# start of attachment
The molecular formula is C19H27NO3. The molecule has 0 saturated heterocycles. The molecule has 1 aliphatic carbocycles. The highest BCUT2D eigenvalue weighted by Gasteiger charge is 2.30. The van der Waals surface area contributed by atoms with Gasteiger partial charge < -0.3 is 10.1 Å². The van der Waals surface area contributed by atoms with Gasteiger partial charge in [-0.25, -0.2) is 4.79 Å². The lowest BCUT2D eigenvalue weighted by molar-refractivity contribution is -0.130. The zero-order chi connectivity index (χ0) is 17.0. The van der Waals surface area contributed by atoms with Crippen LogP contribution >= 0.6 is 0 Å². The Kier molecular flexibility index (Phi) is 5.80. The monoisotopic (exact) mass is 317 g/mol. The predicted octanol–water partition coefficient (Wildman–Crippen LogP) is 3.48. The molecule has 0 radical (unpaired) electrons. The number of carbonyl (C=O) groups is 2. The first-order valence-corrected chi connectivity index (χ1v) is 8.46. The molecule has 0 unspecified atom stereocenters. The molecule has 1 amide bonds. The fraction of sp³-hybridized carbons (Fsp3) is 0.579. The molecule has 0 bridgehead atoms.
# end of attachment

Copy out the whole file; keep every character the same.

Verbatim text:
The molecular formula is C19H27NO3. The molecule has 0 saturated heterocycles. The molecule has 1 aliphatic carbocycles. The highest BCUT2D eigenvalue weighted by Gasteiger charge is 2.30. The van der Waals surface area contributed by atoms with Gasteiger partial charge < -0.3 is 10.1 Å². The van der Waals surface area contributed by atoms with Gasteiger partial charge in [-0.25, -0.2) is 4.79 Å². The lowest BCUT2D eigenvalue weighted by molar-refractivity contribution is -0.130. The zero-order chi connectivity index (χ0) is 17.0. The van der Waals surface area contributed by atoms with Crippen LogP contribution >= 0.6 is 0 Å². The Kier molecular flexibility index (Phi) is 5.80. The monoisotopic (exact) mass is 317 g/mol. The predicted octanol–water partition coefficient (Wildman–Crippen LogP) is 3.48. The molecule has 0 radical (unpaired) electrons. The number of carbonyl (C=O) groups is 2. The first-order valence-corrected chi connectivity index (χ1v) is 8.46. The molecule has 0 unspecified atom stereocenters. The molecule has 1 amide bonds. The fraction of sp³-hybridized carbons (Fsp3) is 0.579. The molecule has 0 bridgehead atoms.